In South America, efforts were made to displace development economics as early as the mid fifties, by Milton Friedman's Chicago School. There had been some US government support, as it appeared there was a risk that the developmentalist policies could encourage socialism . However, despite success in setting up franchises in Latin American universities and educating passionate individual free market economists, the efforts had little political effect. However, later events such as the 1973 coup by Augusto Pinochet in Chile brought in governments who strongly favoured free market policies. In other Latin American countries pivotal individual events are much harder to pin down, but a gradual process described by author Duncan Green as a "silent revolution" had largely displaced development economics with free market influences by the mid 1980s 
In the developing countries of Africa and Asia, the mid seventies saw a backlash against the trend towards liberalism by the west, with a group of some 77 developing nations making determined efforts to lobby for a revived Bretton Woods system with strengthened capital controls to protect against adverse movements of private finance. But again commitment to development economics largely faded away and by the mid 1980s the free market agenda was broadly accepted. Exceptions were countries large enough to retain independence and continue to employ mixed economy policies, such as India and China. China employed a command economy model throughout the 1950s and 60s but Economic reforms in China began in 1978 taking them closer to a mixed economy model, though one based more on pragmatic principles rather than specifically on Lord Keynes's ideas. India persisted with heavily interventionist policies until the early 1990s, when it began to liberalize after its 1991 crisis, though still retaining aspects of the mixed economy model such as extensive use of capital controls.
- Neoclassical synthesis
- Neoclassical economics
- History of economic thought
- Global financial system
- International political economy
- Commanding Heights
- 2008–2009 Keynesian resurgence
- Keynes more commonly used the term 'classical economics' in his attacks, but it is widely accepted (e.g., Hayes ,2008, Eward Elgar publishing, The Economics of Keynes ISBN 978-1-84844-056-2 p 2) that he generally meant what we would now call neoclassical economics.
- For very undeveloped countries it has been argued (e.g. by Subrata Ghutah, 2003, Routledge Introduction to development economics p39 - 43) that the economy behaves closer to the classical model than to Keynes's - as output tends to be very inelastic there is no multiplier effect from stimulus , and due to said elasticity along with money dualism (many much preferring land or commodies like gold to the legal tender, especially when they wish to save) increases in the money supply tend to translate to price rises in the classical fashion as predicted by the Quantity theory of money.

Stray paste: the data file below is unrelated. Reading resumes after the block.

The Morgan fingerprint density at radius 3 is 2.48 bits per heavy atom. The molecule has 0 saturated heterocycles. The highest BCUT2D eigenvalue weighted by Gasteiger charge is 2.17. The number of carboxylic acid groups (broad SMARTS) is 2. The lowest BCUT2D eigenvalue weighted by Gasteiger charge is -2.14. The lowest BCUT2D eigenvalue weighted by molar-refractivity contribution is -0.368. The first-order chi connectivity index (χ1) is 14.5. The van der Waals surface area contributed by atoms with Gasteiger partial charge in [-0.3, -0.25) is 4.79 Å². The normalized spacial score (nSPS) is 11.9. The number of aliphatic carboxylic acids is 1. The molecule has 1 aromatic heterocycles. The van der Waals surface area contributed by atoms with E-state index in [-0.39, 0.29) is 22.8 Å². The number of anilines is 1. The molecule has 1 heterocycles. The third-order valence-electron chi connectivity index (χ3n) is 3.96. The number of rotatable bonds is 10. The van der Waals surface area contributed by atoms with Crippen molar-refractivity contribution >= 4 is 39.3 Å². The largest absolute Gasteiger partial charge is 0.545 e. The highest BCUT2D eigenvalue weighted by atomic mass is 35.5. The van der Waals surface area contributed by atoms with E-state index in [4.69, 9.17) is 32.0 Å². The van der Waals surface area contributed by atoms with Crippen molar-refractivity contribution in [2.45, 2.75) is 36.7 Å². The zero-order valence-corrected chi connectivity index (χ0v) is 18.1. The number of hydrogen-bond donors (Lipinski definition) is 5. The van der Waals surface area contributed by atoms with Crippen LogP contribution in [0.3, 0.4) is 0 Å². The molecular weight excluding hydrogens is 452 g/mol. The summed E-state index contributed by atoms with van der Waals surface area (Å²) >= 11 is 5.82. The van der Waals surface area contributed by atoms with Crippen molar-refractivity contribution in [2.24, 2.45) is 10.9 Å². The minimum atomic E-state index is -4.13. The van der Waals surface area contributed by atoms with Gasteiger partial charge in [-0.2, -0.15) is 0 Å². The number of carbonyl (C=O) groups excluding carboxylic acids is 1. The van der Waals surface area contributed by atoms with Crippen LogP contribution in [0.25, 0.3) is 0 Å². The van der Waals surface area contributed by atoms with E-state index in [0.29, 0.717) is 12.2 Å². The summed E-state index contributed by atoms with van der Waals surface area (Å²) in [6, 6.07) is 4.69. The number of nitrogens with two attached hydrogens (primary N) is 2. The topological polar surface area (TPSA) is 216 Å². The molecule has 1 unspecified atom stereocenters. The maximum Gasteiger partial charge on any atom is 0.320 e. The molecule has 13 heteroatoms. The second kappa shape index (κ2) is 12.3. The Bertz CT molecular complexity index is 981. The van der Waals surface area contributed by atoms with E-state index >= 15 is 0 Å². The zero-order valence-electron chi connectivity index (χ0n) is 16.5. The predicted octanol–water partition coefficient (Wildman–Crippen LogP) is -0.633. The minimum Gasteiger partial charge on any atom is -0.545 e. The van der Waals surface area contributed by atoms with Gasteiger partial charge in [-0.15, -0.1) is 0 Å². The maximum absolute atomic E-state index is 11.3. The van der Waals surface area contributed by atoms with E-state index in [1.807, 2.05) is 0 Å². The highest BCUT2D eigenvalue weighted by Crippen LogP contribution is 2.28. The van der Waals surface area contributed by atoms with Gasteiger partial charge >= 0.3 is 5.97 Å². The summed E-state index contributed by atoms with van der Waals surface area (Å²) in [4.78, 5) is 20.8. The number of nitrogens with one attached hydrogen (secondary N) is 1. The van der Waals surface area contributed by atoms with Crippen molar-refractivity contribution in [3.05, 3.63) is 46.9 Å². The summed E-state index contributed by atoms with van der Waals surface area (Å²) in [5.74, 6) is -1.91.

- Though while war efforts were being escalated, the extent of war spending was hidden from President Johnson's Keynesian Economic Council, see The return to Keynes (2010) , p29
- Hayek had previously been involved in international resistance to Keynesianism and other forms of collectivist economic arrangements throughout the 1930s, attending for example the Colloque Walter Lippmann, which can be viewed as a forerunner of the Mont Pelerin Society. (see Cockett 1995, chpt 1)
- A few of the free market think tanks pre-dated even the Mont Pelerin Society, most of them were founded in the 1970s or later.
- Friedman had earlier made similar arguments verbally in his 1967 speech to the American Economic Association, where he had also first proposed his theory of the Natural rate of unemployment
- In addition to Helleiner (1995) and the numerous sources he cites, see Great Transformations (2002) by Mark Blyth for more on how the US government was persuaded to support financial liberalisation. For a useful video documentary covering this topic, especially with relation to Britain but also the US see Adam Curtis's The Mayfair Set - Curtis covers additional aspects such as the increased power that markets gained after they were flooded with oil money following the 1973 price rise; and how in the 1960s the British government initially tolerated emergent phenomena such as corporate raiding as a possible solution to industrial inefficiency.
- For more on the collective action problem and how after WWII it led to the decline of many institutions and laws set up to promote the common good, see The Rise and Decline of Nations (1984) by Mancur Olson. This book also briefly covers the other ways in which Keynesian economics had lost influence by the early 1980s.
- Though others have rated the book joint second in influence with To Kill a Mockingbird.
- In his 2009 book The Keynes Solution Paul Davidson argues that the failing responses were not really Keynesian at all, but based on a misunderstanding of Keynes' ideas.